- Exhibition Label
- Arturo Toscanini said that Marian Anderson had a voice that came along "once in a hundred years." When one of her teachers first heard her sing, the magnitude of her talent moved him to tears. Because she was black, however, Anderson's initial prospects as a concert singer in this country were sharply limited, and her early professional triumphs took place mostly in Europe. Ultimately, her musical gifts also won her recognition in the United States.
- In 1939 Anderson became the focus of a highly publicized racial incident, which began when the Daughters of the American Revolution blocked her appearance at its Constitution Hall in Washington, D.C. The affair generated great sympathy for Anderson and culminated with her concert at the Lincoln Memorial, which became a defining moment in America's civil rights movement.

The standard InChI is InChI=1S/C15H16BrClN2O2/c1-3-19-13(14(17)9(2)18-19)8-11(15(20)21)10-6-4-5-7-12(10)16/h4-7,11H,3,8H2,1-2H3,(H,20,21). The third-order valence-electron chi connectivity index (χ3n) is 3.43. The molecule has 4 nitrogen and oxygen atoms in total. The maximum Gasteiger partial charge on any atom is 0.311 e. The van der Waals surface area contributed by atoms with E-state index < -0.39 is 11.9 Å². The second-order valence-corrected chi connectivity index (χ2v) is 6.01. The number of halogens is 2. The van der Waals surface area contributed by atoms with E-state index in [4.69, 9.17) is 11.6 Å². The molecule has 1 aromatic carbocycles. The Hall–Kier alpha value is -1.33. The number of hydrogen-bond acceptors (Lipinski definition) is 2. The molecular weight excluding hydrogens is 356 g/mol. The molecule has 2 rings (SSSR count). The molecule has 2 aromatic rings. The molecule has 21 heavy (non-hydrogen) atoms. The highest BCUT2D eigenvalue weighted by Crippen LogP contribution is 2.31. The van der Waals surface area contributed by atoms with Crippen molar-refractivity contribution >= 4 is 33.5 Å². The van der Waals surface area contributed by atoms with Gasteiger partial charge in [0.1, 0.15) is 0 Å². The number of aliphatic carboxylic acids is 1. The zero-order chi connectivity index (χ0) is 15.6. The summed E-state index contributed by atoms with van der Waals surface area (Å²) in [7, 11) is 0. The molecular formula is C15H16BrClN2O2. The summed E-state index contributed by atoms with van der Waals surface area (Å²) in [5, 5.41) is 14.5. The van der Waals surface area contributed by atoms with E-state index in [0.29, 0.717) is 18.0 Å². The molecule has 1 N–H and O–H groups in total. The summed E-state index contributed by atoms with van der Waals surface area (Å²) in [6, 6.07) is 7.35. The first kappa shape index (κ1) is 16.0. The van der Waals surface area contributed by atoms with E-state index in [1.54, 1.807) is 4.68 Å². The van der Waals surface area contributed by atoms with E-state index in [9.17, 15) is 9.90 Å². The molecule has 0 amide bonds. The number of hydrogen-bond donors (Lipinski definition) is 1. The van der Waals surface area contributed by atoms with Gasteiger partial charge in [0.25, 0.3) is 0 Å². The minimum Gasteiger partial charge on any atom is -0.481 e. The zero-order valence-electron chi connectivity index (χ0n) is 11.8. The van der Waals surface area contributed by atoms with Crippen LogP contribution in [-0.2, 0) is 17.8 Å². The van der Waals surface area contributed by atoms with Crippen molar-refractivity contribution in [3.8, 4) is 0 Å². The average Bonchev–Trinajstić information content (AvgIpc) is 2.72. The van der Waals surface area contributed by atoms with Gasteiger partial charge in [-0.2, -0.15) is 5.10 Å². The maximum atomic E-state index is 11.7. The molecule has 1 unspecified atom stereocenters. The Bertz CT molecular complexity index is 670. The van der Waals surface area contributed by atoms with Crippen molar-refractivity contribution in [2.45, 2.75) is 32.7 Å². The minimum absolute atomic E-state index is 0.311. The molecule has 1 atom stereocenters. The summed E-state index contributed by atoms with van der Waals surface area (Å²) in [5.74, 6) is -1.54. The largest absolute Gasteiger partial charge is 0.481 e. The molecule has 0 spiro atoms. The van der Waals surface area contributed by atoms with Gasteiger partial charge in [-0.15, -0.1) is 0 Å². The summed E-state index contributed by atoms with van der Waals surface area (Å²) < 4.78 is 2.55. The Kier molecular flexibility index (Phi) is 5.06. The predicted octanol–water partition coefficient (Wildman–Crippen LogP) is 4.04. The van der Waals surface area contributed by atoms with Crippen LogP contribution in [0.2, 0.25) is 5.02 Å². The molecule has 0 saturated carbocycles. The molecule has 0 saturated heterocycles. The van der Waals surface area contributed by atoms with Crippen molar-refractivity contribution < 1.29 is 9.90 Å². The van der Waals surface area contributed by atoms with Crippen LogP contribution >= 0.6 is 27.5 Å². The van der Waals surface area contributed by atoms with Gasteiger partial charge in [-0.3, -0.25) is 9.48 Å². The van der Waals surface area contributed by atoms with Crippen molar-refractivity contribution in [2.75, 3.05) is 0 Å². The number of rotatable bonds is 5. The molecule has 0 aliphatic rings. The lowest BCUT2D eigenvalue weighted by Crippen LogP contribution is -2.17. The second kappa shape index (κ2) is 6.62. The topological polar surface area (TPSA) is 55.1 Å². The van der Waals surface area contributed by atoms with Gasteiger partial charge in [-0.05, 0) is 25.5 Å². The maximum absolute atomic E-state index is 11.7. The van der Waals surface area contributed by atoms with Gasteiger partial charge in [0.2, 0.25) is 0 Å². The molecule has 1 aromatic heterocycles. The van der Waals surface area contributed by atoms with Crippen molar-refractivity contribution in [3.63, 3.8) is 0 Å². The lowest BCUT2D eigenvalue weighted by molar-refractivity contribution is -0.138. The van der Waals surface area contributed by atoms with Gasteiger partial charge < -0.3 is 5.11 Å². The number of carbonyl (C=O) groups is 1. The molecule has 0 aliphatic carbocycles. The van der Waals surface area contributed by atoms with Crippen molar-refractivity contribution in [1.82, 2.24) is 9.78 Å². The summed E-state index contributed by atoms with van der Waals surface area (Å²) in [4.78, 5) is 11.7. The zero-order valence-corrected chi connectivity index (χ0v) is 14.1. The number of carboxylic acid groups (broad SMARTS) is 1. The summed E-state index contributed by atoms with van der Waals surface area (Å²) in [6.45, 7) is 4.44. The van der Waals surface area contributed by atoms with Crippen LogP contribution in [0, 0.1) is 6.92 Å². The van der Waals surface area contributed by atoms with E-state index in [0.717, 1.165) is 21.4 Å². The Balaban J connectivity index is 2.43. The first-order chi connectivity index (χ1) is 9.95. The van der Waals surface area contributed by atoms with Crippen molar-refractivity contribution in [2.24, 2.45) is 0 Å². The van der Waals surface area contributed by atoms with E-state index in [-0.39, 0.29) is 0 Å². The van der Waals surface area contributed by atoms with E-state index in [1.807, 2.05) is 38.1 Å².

- Data Source
- National Portrait Gallery
- Philippe Halsman, 02 May 1906 - 25 Jun 1979
- Marian Anderson, 27 Feb 1897 - 8 Apr 1993
- Credit Line
- National Portrait Gallery, Smithsonian Institution; gift of George R. Rinhart
- Gelatin silver print
- Image: 34.7 × 27.4 cm (13 11/16 × 10 13/16")
- Sheet: 35.5 × 28 cm (14 × 11")
- Mat: 71.1 × 55.9 cm (28 × 22")